Isolation Versus Introversion

When reading my “assigned” bible reading the other day, I came across this passage:

Whoever isolates himself seeks his own desire;
he breaks out against all sound judgment.

Proverbs 18:1 (ESV)

My first thought was, “wait a minute, I’m not seeking my own desire!” In truth, however, I am. My desire to maintain my sanity. For all the extroverts out there, introverts such as myself don’t “isolate” ourselves from people, it is just that people are exhausting.

What is being spoken of here is that peculiar form of isolation where a person sets himself away from others, so as to not interact, but yet make decisions that impact the isolationist and those “others”. The isolation that Proverbs 18:1 speaks against, versus the isolation of an introvert, takes the form of being against someone. The Hebrew sense is more akin to division/confrontation, rather than the removing of oneself that occurs with introverts. It is often difficult to differentiate the isolation of introverts from isolationists, as the external behavior is much the same, especially to an extrovert.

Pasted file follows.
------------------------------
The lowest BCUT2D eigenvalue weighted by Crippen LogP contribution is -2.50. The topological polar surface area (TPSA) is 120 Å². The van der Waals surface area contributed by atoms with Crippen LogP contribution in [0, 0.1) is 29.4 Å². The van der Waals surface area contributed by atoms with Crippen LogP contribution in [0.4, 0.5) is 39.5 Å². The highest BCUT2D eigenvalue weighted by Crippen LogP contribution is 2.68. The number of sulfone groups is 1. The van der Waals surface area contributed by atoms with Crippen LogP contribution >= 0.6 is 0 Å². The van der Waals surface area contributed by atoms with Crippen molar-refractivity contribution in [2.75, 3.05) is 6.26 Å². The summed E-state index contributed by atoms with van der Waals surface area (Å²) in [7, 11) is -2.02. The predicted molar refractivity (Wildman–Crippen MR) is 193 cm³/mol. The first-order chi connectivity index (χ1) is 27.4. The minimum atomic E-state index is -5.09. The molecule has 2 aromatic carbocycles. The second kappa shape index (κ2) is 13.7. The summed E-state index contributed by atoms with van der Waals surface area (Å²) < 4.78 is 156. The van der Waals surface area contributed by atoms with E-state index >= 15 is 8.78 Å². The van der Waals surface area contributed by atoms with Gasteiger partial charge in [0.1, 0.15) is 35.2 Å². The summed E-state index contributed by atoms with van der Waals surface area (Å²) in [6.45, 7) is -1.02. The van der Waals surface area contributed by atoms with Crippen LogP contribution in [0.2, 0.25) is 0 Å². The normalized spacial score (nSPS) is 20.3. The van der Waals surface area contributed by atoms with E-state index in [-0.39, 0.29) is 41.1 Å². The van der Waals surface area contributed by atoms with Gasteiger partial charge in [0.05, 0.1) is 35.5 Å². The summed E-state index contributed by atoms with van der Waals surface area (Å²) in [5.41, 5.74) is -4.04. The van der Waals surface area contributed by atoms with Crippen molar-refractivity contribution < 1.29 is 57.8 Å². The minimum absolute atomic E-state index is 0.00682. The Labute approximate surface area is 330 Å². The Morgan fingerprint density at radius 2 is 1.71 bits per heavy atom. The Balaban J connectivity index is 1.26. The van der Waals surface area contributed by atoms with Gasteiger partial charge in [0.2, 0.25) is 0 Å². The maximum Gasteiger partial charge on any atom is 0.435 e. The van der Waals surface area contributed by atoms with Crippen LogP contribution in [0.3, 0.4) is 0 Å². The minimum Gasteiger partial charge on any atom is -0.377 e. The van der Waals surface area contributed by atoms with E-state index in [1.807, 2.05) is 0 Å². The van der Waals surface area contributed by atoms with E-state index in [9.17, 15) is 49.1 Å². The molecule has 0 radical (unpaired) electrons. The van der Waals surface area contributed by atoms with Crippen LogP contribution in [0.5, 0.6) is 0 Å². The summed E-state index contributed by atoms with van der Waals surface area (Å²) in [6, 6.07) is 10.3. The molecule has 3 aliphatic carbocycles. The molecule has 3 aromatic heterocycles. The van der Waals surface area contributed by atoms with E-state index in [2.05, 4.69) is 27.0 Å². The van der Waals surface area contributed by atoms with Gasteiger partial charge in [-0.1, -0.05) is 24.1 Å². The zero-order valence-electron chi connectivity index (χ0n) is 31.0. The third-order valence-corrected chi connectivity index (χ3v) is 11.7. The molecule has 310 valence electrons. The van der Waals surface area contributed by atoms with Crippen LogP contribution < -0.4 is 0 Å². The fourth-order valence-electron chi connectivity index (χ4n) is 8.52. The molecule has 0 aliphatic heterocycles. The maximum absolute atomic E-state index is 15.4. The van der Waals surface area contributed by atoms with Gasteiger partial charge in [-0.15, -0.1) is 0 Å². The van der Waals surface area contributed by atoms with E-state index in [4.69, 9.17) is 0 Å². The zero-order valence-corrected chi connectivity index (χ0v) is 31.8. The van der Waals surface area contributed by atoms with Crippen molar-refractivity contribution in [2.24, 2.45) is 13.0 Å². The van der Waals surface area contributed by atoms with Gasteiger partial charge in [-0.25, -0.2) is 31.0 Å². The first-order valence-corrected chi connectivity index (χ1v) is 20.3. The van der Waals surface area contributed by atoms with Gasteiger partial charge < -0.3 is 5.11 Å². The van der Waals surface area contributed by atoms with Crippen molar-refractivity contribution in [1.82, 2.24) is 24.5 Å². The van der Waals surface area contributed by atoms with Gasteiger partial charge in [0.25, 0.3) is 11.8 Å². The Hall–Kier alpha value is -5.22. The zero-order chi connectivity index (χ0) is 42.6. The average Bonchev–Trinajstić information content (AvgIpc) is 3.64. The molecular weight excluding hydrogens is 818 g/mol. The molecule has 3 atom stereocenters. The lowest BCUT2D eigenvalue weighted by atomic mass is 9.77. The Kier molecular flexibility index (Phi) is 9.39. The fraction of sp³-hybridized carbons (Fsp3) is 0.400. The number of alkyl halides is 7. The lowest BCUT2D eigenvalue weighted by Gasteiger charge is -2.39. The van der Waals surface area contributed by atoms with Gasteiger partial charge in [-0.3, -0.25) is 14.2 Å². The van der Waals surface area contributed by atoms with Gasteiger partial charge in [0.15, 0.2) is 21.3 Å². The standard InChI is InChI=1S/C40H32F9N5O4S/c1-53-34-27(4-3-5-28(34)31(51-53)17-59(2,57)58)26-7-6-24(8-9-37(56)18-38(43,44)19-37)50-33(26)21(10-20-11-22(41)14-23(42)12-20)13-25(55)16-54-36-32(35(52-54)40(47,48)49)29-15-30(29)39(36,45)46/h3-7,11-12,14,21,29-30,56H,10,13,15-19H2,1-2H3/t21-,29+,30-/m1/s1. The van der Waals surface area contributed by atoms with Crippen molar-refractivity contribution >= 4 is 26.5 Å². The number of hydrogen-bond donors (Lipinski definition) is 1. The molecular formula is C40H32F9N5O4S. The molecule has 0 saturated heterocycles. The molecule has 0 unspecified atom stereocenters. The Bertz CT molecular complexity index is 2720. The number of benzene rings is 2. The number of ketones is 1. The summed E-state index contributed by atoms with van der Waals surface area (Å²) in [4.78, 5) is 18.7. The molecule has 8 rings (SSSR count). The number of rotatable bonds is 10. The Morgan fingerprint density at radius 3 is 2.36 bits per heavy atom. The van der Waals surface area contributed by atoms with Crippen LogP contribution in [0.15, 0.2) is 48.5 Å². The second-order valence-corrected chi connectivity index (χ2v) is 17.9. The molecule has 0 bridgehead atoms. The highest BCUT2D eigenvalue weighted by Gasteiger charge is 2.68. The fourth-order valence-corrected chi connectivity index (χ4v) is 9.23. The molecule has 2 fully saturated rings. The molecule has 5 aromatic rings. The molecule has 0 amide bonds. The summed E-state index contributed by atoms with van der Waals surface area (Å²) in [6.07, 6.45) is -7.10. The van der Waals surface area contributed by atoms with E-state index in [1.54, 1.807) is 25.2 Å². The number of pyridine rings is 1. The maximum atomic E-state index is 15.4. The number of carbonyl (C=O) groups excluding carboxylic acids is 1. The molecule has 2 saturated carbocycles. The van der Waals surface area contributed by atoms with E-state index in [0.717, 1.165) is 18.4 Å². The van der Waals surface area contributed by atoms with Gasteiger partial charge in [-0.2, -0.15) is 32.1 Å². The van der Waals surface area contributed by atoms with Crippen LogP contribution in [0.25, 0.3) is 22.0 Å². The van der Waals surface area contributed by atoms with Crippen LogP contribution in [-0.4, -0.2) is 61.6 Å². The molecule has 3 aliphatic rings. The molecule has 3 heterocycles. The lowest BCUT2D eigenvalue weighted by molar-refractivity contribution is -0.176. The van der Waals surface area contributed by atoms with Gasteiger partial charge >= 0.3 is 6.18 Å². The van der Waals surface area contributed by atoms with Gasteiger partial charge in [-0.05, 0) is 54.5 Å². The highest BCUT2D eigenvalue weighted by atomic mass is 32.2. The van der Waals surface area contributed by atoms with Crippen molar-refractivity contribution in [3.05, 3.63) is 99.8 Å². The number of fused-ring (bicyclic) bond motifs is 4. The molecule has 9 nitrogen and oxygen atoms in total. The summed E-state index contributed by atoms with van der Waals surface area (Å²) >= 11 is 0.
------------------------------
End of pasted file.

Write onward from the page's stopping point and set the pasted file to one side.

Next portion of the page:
How is an extrovert (or even another introvert) supposed to tell the difference? I think the end result (or what comes after the period of isolation) is the key. An introvert who has isolated himself, will come out of isolation better able to interact with others, and have more energetic interactions with others. Some introverts (like me, but not all) will have better emotional health, as well. At least for me, I find that if I drawn down the tank (so-to-speak) too much, I struggle with depression more (if I haven’t already fallen headlong into it), and the isolation puts me back on my feet.

However, despite the defense of isolation for the introvert, there is a danger when the introvert isolates himself when depressed. The depression may then take a life on its own, and the introvert may not be able to break free. Obviously, I’m speaking from experience. Again, how are you supposed to know when this is occurring? That is different from person to person (I know, not much of an answer). And here’s the real kicker, sometimes the introvert has to claw the way out of depression on his own, so actually be successful in recharging the introversion tanks.

It’s not easy living with us extreme introverts. A lot of what goes on in our heads never comes out. We don’t talk about the internal dialog, nor do we want to.

Determining the balance between healthy and unhealthy isolation for an introvert is a balancing act.